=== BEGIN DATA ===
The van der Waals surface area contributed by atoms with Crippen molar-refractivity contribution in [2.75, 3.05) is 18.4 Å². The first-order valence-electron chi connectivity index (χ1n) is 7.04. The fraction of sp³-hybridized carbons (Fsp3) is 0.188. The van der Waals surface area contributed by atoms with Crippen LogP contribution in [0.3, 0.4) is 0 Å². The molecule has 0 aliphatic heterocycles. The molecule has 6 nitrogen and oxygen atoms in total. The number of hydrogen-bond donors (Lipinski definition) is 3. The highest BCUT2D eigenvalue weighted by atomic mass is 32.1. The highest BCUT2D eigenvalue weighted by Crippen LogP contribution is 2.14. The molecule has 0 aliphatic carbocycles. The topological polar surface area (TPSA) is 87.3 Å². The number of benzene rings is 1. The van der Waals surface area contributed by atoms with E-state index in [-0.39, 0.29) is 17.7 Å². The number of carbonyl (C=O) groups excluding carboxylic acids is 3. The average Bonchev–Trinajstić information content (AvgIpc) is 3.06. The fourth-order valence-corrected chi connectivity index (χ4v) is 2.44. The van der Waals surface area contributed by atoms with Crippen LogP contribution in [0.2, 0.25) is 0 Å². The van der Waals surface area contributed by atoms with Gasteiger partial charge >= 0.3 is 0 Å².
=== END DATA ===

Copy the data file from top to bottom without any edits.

The van der Waals surface area contributed by atoms with Crippen molar-refractivity contribution in [2.75, 3.05) is 18.4 Å². The first-order valence-electron chi connectivity index (χ1n) is 7.04. The fraction of sp³-hybridized carbons (Fsp3) is 0.188. The van der Waals surface area contributed by atoms with Crippen LogP contribution in [0.3, 0.4) is 0 Å². The molecule has 0 aliphatic heterocycles. The molecule has 6 nitrogen and oxygen atoms in total. The number of hydrogen-bond donors (Lipinski definition) is 3. The highest BCUT2D eigenvalue weighted by atomic mass is 32.1. The highest BCUT2D eigenvalue weighted by Crippen LogP contribution is 2.14. The molecule has 0 aliphatic carbocycles. The topological polar surface area (TPSA) is 87.3 Å². The number of benzene rings is 1. The van der Waals surface area contributed by atoms with E-state index in [-0.39, 0.29) is 17.7 Å². The number of carbonyl (C=O) groups excluding carboxylic acids is 3. The average Bonchev–Trinajstić information content (AvgIpc) is 3.06. The fourth-order valence-corrected chi connectivity index (χ4v) is 2.44. The van der Waals surface area contributed by atoms with Crippen LogP contribution in [0.2, 0.25) is 0 Å². The van der Waals surface area contributed by atoms with Gasteiger partial charge >= 0.3 is 0 Å².